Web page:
"No one wants a city frozen in time, a Williamsburg on the Hudson, but neither  do we want a city with no sense of time it is essential to feel, as we walk through the streets, that some of what we see has been there before, and will be there for our children. Architecture becomes a vehicle of common experience, a way in which the generations talk to one another. It is a force of cultural continuity, a piece of our common ground as a culture."----Paul Goldberger

Furthermore, we recognize that overly restrictive regulations can squelch the artistic and utilitarian initiative of resourceful architects or property owners, resulting in boxy, antiseptic structures whose very blandness fails to reflect the adventurous spirit that inspired the creation of not only individual buildings but also Chautauqua Institution itself. A modern structure that serves timely needs and desires does not necessarily have to be at odds with architecturally incongruous neighbors.

What we do in fact oppose, however, is the surrender of cherished Chautauqua buildings, gardens and wild spaces to the Institution's periodic hunger for infusions of cash. We fear that Chautauqua's perennial craving for capital might be too easily exploited by real estate developers who have discovered in recent decades that our public treasures can be converted into substantial profits. Chautauqua's needs should drive development, not vice versa.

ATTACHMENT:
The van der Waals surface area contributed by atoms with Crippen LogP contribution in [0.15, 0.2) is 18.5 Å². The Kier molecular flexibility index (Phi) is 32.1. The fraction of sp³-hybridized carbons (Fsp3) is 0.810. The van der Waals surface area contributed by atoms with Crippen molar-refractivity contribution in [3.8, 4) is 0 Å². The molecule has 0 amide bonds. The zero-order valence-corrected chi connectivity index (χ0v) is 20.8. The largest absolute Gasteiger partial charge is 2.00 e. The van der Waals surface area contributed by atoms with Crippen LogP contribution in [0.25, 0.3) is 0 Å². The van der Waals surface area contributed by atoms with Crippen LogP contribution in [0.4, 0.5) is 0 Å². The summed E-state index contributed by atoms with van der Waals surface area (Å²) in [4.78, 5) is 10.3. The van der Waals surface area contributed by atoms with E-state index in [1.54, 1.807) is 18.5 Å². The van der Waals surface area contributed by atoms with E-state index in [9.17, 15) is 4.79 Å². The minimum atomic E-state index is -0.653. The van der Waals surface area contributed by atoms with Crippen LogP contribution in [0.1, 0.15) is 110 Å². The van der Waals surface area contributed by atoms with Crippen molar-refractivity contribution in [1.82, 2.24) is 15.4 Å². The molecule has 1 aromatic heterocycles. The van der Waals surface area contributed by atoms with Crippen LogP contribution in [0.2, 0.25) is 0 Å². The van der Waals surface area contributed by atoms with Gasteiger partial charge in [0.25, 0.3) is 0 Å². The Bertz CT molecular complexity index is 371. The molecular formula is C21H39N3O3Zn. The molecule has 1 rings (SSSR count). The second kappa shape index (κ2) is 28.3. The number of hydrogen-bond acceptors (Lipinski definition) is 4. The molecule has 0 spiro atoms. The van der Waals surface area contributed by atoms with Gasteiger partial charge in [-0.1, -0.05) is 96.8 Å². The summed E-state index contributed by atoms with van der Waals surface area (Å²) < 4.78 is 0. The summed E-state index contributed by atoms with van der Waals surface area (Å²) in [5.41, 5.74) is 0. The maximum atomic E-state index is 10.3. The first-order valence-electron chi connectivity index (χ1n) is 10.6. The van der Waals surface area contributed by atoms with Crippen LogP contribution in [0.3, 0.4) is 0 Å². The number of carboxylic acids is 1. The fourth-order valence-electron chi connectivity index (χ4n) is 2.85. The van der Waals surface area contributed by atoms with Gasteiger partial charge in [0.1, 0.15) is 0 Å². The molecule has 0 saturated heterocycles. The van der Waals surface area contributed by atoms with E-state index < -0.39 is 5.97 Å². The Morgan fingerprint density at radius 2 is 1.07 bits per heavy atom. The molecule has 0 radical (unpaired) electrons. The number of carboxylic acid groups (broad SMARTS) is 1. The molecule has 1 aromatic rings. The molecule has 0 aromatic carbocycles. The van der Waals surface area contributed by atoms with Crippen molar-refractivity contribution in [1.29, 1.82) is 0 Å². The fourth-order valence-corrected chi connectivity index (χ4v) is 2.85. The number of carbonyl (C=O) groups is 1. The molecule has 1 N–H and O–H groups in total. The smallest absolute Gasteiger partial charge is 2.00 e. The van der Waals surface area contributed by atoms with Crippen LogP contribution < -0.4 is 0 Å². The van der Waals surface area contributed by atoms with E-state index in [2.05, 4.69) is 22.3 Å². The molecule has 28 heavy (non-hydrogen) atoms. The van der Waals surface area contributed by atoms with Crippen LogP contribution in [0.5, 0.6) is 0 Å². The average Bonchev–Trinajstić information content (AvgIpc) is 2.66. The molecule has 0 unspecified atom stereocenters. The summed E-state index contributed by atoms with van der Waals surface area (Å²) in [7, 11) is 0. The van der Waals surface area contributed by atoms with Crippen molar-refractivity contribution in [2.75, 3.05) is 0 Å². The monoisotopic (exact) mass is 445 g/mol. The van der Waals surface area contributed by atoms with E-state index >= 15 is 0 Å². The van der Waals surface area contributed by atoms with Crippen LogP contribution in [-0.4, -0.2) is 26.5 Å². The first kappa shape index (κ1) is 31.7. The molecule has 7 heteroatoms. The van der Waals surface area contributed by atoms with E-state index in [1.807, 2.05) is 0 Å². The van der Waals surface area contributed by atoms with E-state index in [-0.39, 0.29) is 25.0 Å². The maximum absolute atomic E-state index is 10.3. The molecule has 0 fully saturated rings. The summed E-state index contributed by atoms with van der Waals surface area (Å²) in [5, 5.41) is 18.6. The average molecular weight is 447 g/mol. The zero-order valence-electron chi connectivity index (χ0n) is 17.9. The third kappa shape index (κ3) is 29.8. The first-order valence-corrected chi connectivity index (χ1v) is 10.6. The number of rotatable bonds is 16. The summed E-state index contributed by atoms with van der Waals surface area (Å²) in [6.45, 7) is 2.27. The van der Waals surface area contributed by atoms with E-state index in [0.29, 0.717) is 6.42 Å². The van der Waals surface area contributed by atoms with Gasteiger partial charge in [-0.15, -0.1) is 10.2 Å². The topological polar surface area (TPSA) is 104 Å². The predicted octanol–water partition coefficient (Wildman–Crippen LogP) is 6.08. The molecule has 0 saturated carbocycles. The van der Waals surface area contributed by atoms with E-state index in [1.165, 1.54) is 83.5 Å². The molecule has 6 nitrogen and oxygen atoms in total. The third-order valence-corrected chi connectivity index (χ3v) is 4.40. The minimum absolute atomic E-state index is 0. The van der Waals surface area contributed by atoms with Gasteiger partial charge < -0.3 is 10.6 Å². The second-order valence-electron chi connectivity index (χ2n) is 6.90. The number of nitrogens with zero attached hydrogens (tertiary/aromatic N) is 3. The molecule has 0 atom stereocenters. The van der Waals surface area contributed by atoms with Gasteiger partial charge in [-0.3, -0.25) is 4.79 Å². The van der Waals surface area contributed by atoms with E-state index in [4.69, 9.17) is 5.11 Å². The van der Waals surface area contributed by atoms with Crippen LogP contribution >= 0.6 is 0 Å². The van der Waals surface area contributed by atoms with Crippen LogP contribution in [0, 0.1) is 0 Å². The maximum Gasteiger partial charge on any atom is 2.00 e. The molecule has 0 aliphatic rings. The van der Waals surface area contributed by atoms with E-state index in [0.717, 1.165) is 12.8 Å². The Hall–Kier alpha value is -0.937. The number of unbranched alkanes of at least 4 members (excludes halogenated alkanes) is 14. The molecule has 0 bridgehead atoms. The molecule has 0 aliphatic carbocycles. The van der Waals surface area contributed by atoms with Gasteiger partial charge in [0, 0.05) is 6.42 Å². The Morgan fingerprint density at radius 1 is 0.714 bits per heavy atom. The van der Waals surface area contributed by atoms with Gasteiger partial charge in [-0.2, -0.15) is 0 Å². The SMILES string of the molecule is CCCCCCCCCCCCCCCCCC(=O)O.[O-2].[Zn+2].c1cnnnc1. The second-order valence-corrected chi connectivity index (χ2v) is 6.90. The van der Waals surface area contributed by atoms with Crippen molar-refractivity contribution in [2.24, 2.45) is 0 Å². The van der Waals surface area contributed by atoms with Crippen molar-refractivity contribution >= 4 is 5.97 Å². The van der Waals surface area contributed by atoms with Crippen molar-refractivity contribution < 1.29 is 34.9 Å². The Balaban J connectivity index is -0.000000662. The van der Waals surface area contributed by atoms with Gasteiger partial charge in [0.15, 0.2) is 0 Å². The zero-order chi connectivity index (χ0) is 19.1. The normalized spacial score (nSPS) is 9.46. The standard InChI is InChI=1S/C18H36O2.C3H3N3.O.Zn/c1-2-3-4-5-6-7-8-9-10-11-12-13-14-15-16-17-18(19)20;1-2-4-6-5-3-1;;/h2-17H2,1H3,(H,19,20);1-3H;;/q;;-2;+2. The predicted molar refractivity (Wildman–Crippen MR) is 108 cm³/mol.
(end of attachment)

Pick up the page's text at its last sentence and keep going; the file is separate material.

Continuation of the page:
In June 2002 Design Associates, an architectural firm working with the Institution for the design of the Garden District, made an eloquent statement about the Grounds in a pattern book about the new development.  Here are excerpts:
 
"...[Chautauqua] is a place that embraces nature, [and] draws upon traditional architecture and town planning practices....The Plan of Chautauqua is a response to the specific natural features and contrasting qualities of the site and the best aspects of traditional vernacular place-making that is part of the church camp movement.  Pedestrian-scaled streets, scented gardens, shadowy verandas, narrow alleys and overhanging roofs, vivid as well as pale colors, deep shades and bright surfaces have been brought together to provide a sense of familiarity, stimulation, and ease....The pattern of streets and brick walks laces throughout the neighborhoods and natural areas to connect the rich variety of places together as a coherent whole..."
 
It is ironic that too often the values and traditions articulated in the foregoing have been neglected.

Click on an image below:

1. Will the archives become more accessible or less accessible once they are under glass in a climate controlled environment on the edge of the Grounds instead of in the heart of the Grounds at the Library?

2. Are the CLSC banners better off being preserved but never seen, or should they be left on display for at least part of the summer in Alumni Hall?

Your Thoughts?